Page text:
Film Review: "Roma" Shows Us Beauty In The Absence Of Color

I was first drawn to Roma after hearing that it had bagged many awards - just a simple Google search and you’ll get to see that the directory, artistry and even production efforts have been recognized. Roma was written, directed and co-edited by Mexican director Alfonso Cuarón, who is also known for his work in blockbusters like Harry Potter and the Prisoner of Azkaban and Gravity. Cuarón’s nonclassical take on filmmaking has to be the driving force behind the beauty of this film. Inspired and (semi) based on his upbringing and youth in Roma, Mexico City, the film follows Cleodegaria "Cleo" Gutiérrez, a housekeeper in a middle-class family in the early 1970s, and her journey through love and heartbreak amidst political storm. Cleo has to deal with many other issues as well, one significant one being the strained relationship between the couple she worked for. It seems like loss, freedom and acceptance were the recurring themes throughout Cuarón’s masterpiece.

Genre: Drama
My Rating: 8.5/10

Symmetry plays an important role in the film. Roma consists of very precise and clear cuts between scenes. It has to be one of the most organized films I’ve watched. It does, however, increasingly focus less on the symmetry in the latter parts of the film to mirror the turmoil and unjust circumstances experienced by the characters. But even that in itself is artistry at its best. It also felt like the camera has a life of its own, sometimes even letting the viewer feel that she leads the characters instead of following them. We are then left to deductively decipher what is going to happen next, almost like we’re doing so in real time with the characters on screen; everything is so raw and genuine. The emphasis on the use of (mostly) diegetic sounds helps retain authenticity and allows us to feel like we are in their world, with their problems too.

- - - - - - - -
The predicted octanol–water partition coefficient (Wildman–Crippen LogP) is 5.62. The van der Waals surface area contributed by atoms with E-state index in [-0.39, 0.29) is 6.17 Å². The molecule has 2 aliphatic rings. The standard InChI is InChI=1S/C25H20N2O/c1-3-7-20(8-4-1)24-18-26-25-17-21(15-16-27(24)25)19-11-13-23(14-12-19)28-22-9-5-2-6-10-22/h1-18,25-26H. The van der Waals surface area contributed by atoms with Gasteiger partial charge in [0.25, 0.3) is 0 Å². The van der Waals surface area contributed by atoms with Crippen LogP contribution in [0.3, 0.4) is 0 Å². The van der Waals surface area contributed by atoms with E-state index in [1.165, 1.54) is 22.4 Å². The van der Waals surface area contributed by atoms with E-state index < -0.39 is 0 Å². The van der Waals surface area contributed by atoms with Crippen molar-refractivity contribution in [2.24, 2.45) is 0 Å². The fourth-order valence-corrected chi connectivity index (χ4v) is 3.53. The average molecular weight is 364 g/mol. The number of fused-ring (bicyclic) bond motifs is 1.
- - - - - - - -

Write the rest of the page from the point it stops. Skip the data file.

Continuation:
I love when a film foreshadows latter events through little things shown throughout the movie - things that we have to pay attention and catch onto. Cuarón does just that. He allows everything to come full circle - whether it be as tiny as the way Cleo runs, or as big and obvious as the debris falling onto a baby in the hospital.

The lack of color forces us to focus on the story and its characters. The story is inspiring and may even allow us to explore and appreciate the intangible things we have in this life. It is almost a guarantee that viewers will feel emotional at some point in the film, so get your tissues ready if you do decide to watch it. Cinematography was on POINT throughout the film - especially the still camera movements (my favorite part).

My only “critique” would have to be that I felt that the film had too lengthy of a buildup. I say critique in quotes because although it can be considered a flaw, the length of the buildup did contribute to the overall narrative and in the most satisfying and symbolic way ever. Ironically, one can even argue that there was not even much of a story in terms of narrative content and plot, but I do believe films like Roma center around our emotional interpretation and because it can differ within us viewers, that is really what makes it unique. Could it have been more engaging? Perhaps. But If I could describe this film in one word - rare. Check out the trailer below, and you’ll see exactly what I’ve been referring to.